By Ray Hanania
For most candidates who want to become president of the US, the debate over Israel will focus almost exclusively on who supports it the most aggressively.
Candidates who embrace the international rule of law, true democracy and compromise based on fairness — meaning that they also support Palestinian rights — will find themselves either cast off as being “fringe” long shots who have no chance of winning or, if their campaign does have some substance, denounced as antisemitic.
The powerful pro-Israel lobby and its influential friends will pour money into demonizing those candidates and bolstering any rival who blindly embraces Israel and ignores its civil rights abuses.
However, a candidate will occasionally rise above the name-calling and mudslinging to put America’s interests and the principles of democracy above Israel’s bullying.
So, you can probably imagine the pro-Israel tsunami that has confronted Republican nomination candidate Vivek Ramaswamy, who advocates what reasoned minds might describe as a sensible approach to this issue: As Israel becomes more and more accepted in the Arab world, why does it continue to need financial support from American taxpayers?
Ramaswamy was considered one of the surprise winners of the first Republican presidential debate last month in his first national TV appearance. Ramaswamy, who is Indian American, made it clear that he supports the US above all foreign countries, including Israel, which is often treated like it is America’s unofficial 51st state.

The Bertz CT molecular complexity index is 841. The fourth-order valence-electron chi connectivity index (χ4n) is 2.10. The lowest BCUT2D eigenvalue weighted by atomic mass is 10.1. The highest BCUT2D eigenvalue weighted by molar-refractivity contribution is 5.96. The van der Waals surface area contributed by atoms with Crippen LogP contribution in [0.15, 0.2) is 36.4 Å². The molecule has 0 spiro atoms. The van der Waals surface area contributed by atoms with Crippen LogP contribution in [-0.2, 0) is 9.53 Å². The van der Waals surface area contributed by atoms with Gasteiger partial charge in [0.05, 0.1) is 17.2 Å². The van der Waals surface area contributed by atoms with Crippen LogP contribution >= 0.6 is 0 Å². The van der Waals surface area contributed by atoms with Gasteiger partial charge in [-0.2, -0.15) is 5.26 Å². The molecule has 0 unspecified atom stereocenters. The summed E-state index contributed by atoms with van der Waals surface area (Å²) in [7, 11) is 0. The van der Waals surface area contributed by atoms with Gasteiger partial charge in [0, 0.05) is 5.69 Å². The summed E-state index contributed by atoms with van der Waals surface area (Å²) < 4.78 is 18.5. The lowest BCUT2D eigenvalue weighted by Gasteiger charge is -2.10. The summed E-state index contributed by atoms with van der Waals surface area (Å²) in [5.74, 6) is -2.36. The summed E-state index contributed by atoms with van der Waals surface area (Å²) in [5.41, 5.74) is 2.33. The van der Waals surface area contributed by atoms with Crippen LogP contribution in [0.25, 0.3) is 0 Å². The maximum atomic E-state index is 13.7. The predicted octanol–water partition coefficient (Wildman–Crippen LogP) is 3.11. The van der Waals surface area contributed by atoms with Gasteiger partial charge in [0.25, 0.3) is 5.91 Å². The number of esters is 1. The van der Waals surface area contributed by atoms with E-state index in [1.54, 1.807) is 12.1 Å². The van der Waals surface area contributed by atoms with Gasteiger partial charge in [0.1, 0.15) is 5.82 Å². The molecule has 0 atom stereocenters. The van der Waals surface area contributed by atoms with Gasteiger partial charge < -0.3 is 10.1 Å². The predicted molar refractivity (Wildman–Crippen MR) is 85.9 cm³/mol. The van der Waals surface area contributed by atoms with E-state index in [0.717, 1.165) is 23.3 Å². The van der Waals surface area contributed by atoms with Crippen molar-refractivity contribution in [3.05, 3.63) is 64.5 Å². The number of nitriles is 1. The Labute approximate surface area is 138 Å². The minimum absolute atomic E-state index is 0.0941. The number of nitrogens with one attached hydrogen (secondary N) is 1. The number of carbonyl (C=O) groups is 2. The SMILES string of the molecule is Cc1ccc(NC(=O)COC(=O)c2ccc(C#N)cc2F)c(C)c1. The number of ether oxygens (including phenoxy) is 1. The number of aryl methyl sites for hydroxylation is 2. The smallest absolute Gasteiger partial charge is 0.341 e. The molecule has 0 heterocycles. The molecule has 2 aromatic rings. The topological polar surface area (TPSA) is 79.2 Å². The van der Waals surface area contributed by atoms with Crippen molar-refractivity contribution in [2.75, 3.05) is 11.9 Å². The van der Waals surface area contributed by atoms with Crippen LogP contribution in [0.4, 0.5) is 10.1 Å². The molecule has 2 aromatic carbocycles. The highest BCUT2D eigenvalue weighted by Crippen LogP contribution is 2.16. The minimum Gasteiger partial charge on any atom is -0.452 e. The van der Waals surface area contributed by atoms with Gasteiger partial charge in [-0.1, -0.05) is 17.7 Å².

Since the Second World War, Israel has received more US funding than any other foreign nation. Every president has approved of funding Israel, in part because the country’s lobby has been so effective in financing the campaigns of political candidates for Congress that few office-holders — in fact very few — challenge that American largesse.
It is not just money that the US sends to Israel. It also provides benefits, including making it the first foreign country to be given the most advanced fighter jet in the world, the F-35, a fifth-generation stealth aircraft.
Israel has received more than $158 billion in financial aid since 1948. Now, many elected officials, along with Ramaswamy, wonder if it should continue to receive this funding amid today’s difficult economic climate. Ramaswamy last month explained his view that the US should end financial aid to Israel when the current deal expires in 2028, as by then it would have expanded its peace accords with Arab countries. He said: “Come 2028, that additional aid won’t be necessary in order to still have the kind of stability that we’d actually have in the Middle East by having Israel more integrated in with its partners.”
However, in the wake of a backlash from America’s pro-Israel mainstream media, Ramaswamy subsequently said that he would continue to provide funding “as long as Israel tells us so.”